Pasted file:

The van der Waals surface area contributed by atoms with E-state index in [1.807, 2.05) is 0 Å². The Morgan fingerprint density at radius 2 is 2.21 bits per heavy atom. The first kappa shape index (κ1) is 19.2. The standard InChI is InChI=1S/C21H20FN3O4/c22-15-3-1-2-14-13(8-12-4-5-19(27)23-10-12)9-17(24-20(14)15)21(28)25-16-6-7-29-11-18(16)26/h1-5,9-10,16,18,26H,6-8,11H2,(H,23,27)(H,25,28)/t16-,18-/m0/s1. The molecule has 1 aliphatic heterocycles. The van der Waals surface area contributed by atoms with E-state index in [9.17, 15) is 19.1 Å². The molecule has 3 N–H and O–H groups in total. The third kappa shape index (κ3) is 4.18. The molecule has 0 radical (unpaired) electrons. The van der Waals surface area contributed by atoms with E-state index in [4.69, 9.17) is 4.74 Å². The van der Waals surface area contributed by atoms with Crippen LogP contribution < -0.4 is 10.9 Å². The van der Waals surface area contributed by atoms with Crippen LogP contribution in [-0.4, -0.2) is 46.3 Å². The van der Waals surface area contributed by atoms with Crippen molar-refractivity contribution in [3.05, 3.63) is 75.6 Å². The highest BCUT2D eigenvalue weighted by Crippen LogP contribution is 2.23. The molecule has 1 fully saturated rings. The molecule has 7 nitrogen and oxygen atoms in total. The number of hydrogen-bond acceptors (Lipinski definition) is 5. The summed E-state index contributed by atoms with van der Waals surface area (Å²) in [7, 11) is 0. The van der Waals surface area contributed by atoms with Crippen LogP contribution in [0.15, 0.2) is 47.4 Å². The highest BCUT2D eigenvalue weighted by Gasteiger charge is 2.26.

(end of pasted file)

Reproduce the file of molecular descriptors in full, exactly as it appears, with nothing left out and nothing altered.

The van der Waals surface area contributed by atoms with E-state index in [1.807, 2.05) is 0 Å². The Morgan fingerprint density at radius 2 is 2.21 bits per heavy atom. The first kappa shape index (κ1) is 19.2. The standard InChI is InChI=1S/C21H20FN3O4/c22-15-3-1-2-14-13(8-12-4-5-19(27)23-10-12)9-17(24-20(14)15)21(28)25-16-6-7-29-11-18(16)26/h1-5,9-10,16,18,26H,6-8,11H2,(H,23,27)(H,25,28)/t16-,18-/m0/s1. The molecule has 1 aliphatic heterocycles. The van der Waals surface area contributed by atoms with E-state index in [9.17, 15) is 19.1 Å². The molecule has 3 N–H and O–H groups in total. The third kappa shape index (κ3) is 4.18. The molecule has 0 radical (unpaired) electrons. The van der Waals surface area contributed by atoms with E-state index in [4.69, 9.17) is 4.74 Å². The van der Waals surface area contributed by atoms with Crippen LogP contribution < -0.4 is 10.9 Å². The van der Waals surface area contributed by atoms with Crippen LogP contribution in [-0.4, -0.2) is 46.3 Å². The van der Waals surface area contributed by atoms with Crippen molar-refractivity contribution in [3.05, 3.63) is 75.6 Å². The highest BCUT2D eigenvalue weighted by Crippen LogP contribution is 2.23. The molecule has 1 fully saturated rings. The molecule has 7 nitrogen and oxygen atoms in total. The number of hydrogen-bond acceptors (Lipinski definition) is 5. The summed E-state index contributed by atoms with van der Waals surface area (Å²) in [7, 11) is 0. The van der Waals surface area contributed by atoms with Crippen LogP contribution in [0.15, 0.2) is 47.4 Å². The highest BCUT2D eigenvalue weighted by Gasteiger charge is 2.26.